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Fitting Epitaph

Jivtesh Singh Maini

M.G. Devasahayam
Roli Books, Delhi, 2006, pp. 315, Rs. 495.00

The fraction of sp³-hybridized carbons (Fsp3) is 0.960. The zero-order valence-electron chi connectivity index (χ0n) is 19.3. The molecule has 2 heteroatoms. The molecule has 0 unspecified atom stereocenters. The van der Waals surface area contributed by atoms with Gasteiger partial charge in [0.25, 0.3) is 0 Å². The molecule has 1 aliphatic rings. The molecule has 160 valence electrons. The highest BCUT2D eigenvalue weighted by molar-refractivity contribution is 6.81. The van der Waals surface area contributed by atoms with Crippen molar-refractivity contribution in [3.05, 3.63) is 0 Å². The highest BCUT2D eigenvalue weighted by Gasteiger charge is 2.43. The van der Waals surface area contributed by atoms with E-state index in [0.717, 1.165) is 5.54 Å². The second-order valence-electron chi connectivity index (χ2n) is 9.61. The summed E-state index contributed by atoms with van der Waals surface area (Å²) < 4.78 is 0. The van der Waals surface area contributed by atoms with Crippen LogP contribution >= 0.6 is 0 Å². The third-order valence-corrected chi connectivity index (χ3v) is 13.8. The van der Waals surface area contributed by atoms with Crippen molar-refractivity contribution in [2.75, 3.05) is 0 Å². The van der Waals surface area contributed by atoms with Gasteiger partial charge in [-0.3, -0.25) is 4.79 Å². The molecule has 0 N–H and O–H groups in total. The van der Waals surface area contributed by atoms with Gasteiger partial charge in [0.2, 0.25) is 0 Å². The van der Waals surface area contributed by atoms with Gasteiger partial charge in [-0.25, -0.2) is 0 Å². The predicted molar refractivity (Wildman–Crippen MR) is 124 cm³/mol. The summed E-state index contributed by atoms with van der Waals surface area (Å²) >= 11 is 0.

Civil Service officer's career is like a dome of multi-coloured glass reflective of the varied experiences he straddles. Colonial administrators penned their experiences in the garb of memoirs generally for the benefit of their successors, as well as with the passag of time evolved a precious repertoire of the information they were privy to, ex-officio. This tradition continued amongst postcolonial administrators, as well, however, as hey morphed into hi-tech bureaucrats, penning down accounts became sparse and they succumbed to more pragmatic pursuits so as to ensure their survival in the consumeristic scenario. Early renditions remain invaluable primary source material for the reconstruction of history. Some bureaucrats like M.G. Devasahayam uphold this tradition. He unfolds the saga of one of the key opponents of the darkest chapter of Indian democracy, i.e. the Emergency, a brief yet momentous blot.   I am part of the first generation born in free India witnessing the ].P. era spanning emergency, his fervent opposition to it and its subsequent withdrawal. To read or write about him, encompasses the awesome experience of revisiting a familiar site of history, when one actually lived through the process of its germination.   Devasahayam had the unique opportunity to be privy to a very significant episode of history, ].P's high-profile confinement in the Chandigarh jail. So he unravels his first-hand experiences and more importantly his conversations with the latter; reading these triggers off various thought processes in the reader's mind, some not so complimentary to those in power then. While the Emergency drama was for the whole world to see, the privilege of witnessing the intense struggle of the 'revolutionary in chains' was only mine. Not only did I see, I felt it and for a while I was part of it".   The Emergency and its excesses, and the arrogance of power displayed by those involved in its implementation and their minions, are public knowledge. So is the outcome of the 1977 polls that thwarted the seeds of fascism being sown, but what is not known is the silent saga of defiance and determination within the four walls of a PGI ward-turned-jail, which eventually opened up the floodgates of freedom and transformed India's polity. This book is the true story of this silent but stirring saga.   I was interested in reading this book since my father, who had been witness to the independence movement as it culminated into a vibrant movement imbued ...

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